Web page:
Prove: $\lim\limits_{n \to\infty} a_n =\lim\limits_{n \to\infty} \dfrac{2n-1}{3n+2} = \dfrac{2}{3}$ using the definition of the limit.

This is what I have so far:

  1. Let $\epsilon > 0$ and take $N = \text{Max}\left(1, \dfrac{7}{9\epsilon}\right)$. This is my reasoning:

Solve: $\left|\dfrac{2n-1}{3n+2} - \dfrac{2}{3}\right| < \epsilon$

We get: $\left|\dfrac{-7}{9n+6}\right| < \epsilon$ $\iff$ $\left|\dfrac{-7}{9n+6}\right| < \left|\dfrac{7}{9n}\right| < \epsilon$

Take $n > 1$ so we can drop the absolute value sign and Solve for $n$:

$\dfrac{7}{9\epsilon} < n$

So where would I go from here? Also, does taking $n > 1$ mean we have to do $N = \text{Max}\left(1, \dfrac{7}{9\epsilon}\right)$?


$\left|\dfrac{2n-3}{3n+2} - \dfrac{2}{3}\right| < \epsilon$

$\implies\left|\dfrac{-13}{9n+6}\right| < \epsilon$ $ \text{ and } $$\left|\dfrac{-13}{9n+6}\right| < \left|\dfrac{13}{9n}\right| < \epsilon$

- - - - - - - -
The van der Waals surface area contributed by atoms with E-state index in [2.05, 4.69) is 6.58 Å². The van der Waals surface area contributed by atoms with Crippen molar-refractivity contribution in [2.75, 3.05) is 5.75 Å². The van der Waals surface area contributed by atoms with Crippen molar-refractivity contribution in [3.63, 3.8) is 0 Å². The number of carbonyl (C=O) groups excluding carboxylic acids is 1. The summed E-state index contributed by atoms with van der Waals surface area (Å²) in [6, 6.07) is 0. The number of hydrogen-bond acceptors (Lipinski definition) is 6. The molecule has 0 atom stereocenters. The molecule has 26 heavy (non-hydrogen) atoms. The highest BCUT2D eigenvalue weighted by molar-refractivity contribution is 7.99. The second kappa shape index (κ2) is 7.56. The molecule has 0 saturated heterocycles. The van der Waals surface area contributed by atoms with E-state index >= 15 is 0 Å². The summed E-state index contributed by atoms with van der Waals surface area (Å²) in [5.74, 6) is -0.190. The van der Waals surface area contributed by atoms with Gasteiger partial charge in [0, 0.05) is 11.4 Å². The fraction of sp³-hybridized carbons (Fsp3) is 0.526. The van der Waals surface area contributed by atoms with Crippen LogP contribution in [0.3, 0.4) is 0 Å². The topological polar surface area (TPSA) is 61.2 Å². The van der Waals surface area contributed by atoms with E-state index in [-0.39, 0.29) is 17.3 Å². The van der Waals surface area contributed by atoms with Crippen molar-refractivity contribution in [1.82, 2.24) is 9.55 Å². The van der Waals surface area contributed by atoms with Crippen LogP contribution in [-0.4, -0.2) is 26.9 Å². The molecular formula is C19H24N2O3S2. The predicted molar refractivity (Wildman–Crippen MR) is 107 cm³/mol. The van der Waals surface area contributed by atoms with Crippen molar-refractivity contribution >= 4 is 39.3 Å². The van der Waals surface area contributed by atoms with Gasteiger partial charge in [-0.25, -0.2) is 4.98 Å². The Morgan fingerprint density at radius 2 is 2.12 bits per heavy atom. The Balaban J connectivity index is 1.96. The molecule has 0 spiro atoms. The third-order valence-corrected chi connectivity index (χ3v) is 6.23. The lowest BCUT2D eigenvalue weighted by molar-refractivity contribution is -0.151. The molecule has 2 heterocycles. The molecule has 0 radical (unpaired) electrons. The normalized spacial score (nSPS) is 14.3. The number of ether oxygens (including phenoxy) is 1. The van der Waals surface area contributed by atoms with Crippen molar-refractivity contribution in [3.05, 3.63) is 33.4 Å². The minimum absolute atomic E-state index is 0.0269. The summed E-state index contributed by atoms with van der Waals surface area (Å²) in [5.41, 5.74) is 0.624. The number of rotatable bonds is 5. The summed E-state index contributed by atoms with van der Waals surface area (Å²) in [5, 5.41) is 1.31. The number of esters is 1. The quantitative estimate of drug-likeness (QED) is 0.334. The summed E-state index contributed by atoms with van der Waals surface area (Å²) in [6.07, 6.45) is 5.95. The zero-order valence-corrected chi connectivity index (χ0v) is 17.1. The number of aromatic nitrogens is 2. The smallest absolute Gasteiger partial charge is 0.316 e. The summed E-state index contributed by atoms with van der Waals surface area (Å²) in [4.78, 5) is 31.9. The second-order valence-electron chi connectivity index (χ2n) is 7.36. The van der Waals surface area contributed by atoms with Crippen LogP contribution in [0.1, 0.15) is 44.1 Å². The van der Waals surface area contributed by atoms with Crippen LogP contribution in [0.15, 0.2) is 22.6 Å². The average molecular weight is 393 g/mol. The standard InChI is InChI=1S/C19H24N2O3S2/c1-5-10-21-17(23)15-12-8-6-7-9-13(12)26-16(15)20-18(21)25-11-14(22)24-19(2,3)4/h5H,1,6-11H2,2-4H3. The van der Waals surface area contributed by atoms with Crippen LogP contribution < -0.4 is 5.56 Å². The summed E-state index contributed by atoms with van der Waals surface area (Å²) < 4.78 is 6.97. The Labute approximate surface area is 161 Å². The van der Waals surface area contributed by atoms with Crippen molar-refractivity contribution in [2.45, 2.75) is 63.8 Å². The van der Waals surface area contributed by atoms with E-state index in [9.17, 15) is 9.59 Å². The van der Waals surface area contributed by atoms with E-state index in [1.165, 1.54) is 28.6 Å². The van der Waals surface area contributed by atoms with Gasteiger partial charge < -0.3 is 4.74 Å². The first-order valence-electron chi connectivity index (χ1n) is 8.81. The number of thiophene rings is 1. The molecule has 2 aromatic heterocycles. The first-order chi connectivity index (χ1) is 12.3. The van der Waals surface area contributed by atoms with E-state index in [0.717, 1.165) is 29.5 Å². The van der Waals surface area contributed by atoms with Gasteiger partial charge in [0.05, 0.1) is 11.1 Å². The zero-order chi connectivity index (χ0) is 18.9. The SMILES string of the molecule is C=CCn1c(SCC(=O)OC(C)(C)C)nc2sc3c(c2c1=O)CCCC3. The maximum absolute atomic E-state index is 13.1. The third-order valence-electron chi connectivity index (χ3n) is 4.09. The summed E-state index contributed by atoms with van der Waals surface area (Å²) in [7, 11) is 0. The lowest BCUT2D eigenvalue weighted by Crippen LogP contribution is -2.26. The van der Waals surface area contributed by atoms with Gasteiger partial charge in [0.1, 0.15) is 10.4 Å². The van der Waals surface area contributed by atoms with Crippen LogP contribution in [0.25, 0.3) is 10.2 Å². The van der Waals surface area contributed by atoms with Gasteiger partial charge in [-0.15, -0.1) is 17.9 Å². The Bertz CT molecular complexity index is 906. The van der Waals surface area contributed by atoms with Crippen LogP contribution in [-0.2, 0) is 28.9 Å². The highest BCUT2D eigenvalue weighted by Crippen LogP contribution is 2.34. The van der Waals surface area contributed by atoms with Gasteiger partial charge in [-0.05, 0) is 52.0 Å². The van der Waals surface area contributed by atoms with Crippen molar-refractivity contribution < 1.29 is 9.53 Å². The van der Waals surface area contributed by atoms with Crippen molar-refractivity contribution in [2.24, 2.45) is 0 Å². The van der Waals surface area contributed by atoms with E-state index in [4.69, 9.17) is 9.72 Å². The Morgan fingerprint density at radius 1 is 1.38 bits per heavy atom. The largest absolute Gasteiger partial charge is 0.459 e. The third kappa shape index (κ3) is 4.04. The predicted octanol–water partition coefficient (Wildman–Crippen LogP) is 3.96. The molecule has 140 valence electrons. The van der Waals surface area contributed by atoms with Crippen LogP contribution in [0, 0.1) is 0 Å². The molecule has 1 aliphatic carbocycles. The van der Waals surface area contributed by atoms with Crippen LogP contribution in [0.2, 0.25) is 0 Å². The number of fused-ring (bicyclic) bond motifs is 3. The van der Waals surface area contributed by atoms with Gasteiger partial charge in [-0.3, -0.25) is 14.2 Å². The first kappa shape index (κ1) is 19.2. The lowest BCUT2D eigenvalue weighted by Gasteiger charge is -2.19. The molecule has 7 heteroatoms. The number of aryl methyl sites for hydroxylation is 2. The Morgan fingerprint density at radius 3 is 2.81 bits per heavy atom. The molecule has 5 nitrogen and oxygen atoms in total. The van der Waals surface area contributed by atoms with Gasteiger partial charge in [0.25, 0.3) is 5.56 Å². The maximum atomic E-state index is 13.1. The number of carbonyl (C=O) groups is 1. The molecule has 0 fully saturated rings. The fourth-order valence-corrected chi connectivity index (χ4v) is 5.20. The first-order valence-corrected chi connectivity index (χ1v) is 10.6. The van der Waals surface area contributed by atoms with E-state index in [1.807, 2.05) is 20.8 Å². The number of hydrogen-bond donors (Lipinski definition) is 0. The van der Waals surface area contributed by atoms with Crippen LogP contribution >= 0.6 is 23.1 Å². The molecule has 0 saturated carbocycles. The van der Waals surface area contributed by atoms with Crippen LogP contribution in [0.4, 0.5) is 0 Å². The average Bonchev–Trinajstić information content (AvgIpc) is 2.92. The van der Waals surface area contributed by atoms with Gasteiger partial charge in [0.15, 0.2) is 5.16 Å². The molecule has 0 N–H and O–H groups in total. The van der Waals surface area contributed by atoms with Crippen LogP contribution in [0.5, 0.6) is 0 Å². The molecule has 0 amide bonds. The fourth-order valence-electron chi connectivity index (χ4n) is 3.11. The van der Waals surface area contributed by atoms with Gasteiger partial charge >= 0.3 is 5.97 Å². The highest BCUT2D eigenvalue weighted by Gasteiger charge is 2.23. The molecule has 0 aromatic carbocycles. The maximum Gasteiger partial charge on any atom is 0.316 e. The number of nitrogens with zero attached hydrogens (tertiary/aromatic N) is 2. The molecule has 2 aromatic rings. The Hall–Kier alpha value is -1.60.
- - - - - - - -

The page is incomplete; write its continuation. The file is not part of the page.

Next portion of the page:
Given $\epsilon\gt 0,$ For $\forall n\gt \dfrac{13}{9\epsilon}, \left|\dfrac{2n-3}{3n+2} - \dfrac{2}{3}\right| < \epsilon $

Hence the limit of $\dfrac{2n-3}{3n+2} $ is $\dfrac{2}{3}$

  • $\begingroup$ Do I need the Max() function? How did you take into account the absolute value sign? $\endgroup$ – CodeKingPlusPlus Sep 24 '12 at 5:07
  • 1
    $\begingroup$ @CodeKingPlusPlus: Since we take $n\in \Bbb N\implies n\geq 1$, thus there is no need of Max() function. $\endgroup$ – Aang Sep 24 '12 at 6:22

Your Answer

By clicking “Post Your Answer”, you agree to our terms of service, privacy policy and cookie policy

Not the answer you're looking for? Browse other questions tagged or ask your own question.